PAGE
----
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The western part of the state of North Carolina is full of beautiful and quaint mountain towns, thanks to the two majestic mountain ranges found there – the Blue Ridge Mountains and the Great Smoky Mountains. Whether as large as Asheville or as small as Saluda, each of these towns is overflowing with character, charm and a host of things to see and do.
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Nestled in the Blue Ridge Mountains, the eclectic city of Asheville prides itself on being just a little “weird.” In fact, you’ll find quite a few souvenirs around town that proclaim “Keep Asheville Weird.” But they mean weird in the best way possible – the city is unique and varied with its many restaurants from a range of different nationalities, its many art galleries and shops, craft breweries and wineries, and of course, the infamous drum circle that takes place downtown every Friday night. Everywhere you look, you’ll see beautiful backdrops of the mountains that look like they came off a postcard, not to mention the beauty you’ll find at Asheville’s biggest attraction – Biltmore Estate.
About 30 minutes outside of Asheville, is another beautiful small town – Hendersonville. With the second largest downtown area in Western North Carolina, there are more than 100 shops and 25 restaurants to explore. The town’s quaint Main Street has an old-school charm that will slow down your pace and make you feel like you’ve gone back in time. Along some of the other downtown streets, you’ll find grand historic homes that date all the way back to the 1800’s, many of which have been turned into bed and breakfasts. One other piece of local beauty that you’ll want to make sure to see is the angel statue that is located just outside of downtown Hendersonville. The statue, which is carved from Italian marble, was mentioned in Thomas Wolfe’s first novel, “Look Homeward, Angel.”
If you like cold temperatures, make sure to take a trip to the quaint town of Beech Mountain and the famed Beach Mountain Resort. At 5,506 feet in elevation, it is the highest town in the Eastern U.S. and is the perfect spot for skiing and snowboarding in the winter and hiking and mountain biking in the summer. Although it’s only a little over six and a half square miles in total size, the town of Beech Mountain is loaded with personality and character. From the storybook-esque buildings to the charm of the local people who welcome you with open arms, you’ll feel like a regular here in no time.
If the beautiful lake landscapes of Lake Lure look familiar to you, that’s because they were the backdrop for the popular 80’s movie, Dirty Dancing. Nestled in the foothills of the Blue Ridge Mountains, the town of Lake Lure is more than just a lake – although that is the biggest draw for visitors from across the country. In addition to enjoying the magnificent man-made lake, you can also take a stroll on the boardwalk and take in the beauty of the Flowering Bridge – a 155-foot former highway bridge that has now been transformed into a gorgeous garden. There are numerous trails in the area for hiking and biking, a nine-hole public golf course and plenty of shopping and restaurants at Chimney Rock Village.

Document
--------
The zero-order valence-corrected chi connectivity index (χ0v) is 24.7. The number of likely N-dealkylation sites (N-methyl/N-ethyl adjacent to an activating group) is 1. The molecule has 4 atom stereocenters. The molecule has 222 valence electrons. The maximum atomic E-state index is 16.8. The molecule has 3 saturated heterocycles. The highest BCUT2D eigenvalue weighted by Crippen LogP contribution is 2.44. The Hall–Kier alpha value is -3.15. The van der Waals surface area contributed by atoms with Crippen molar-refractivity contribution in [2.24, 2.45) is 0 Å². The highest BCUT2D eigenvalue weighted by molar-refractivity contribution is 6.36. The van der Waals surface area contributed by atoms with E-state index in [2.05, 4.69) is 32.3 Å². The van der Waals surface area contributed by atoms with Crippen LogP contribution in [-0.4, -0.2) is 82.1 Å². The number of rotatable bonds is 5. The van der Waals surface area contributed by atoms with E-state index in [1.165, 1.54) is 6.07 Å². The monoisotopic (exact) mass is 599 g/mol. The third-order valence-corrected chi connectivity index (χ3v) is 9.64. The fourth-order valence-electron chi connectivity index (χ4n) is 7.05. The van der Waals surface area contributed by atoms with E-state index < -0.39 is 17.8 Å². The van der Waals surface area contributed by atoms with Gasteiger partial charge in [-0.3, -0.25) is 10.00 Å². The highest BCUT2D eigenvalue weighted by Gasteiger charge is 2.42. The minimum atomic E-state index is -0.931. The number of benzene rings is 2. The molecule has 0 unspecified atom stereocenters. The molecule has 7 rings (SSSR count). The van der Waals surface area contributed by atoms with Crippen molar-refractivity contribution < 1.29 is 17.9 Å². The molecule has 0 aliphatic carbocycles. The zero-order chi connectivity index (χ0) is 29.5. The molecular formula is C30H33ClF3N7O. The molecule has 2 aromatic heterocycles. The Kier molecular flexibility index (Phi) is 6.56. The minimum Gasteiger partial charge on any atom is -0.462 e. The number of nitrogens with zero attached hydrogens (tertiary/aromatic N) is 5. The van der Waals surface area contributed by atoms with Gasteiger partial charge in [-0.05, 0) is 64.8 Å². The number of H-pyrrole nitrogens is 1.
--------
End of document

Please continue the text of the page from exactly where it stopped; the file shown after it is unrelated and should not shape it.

Located between the popular skiing destinations of Beech Mountain and Sugar Mountain, the small town of Banner Elk is a destination all on its own. Although it’s only home to 1,000 permanent residents, it is a popular spot for tourists and has a variety of top-notch restaurants and unique shopping. Amongst the beautiful mountain backdrops, you’ll also find a selection of wineries and craft breweries, an art gallery and a lush one mile greenway that extends from Flat Top Brewing Company to the campus of Lees-McRae College. The school’s campus also features many historic buildings that were built with stone native to the area.
Saluda may be a tiny town, but what it’s lacking in size, it makes up for in charm. With only 700 residents, Saluda is the epitome of a small town and you can feel the welcoming spirit when you stroll down its picturesque Main Street. It’s conveniently located close to Pearson’s Falls and the Green River Gorge and provides a perfect place to unwind after a long day of hiking. Here, you’ll find a General Store from 1899 and a grill & deli that’s been in business since 1892, as well as some more modern establishments like The Purple Onion and Newman’s Restaurant.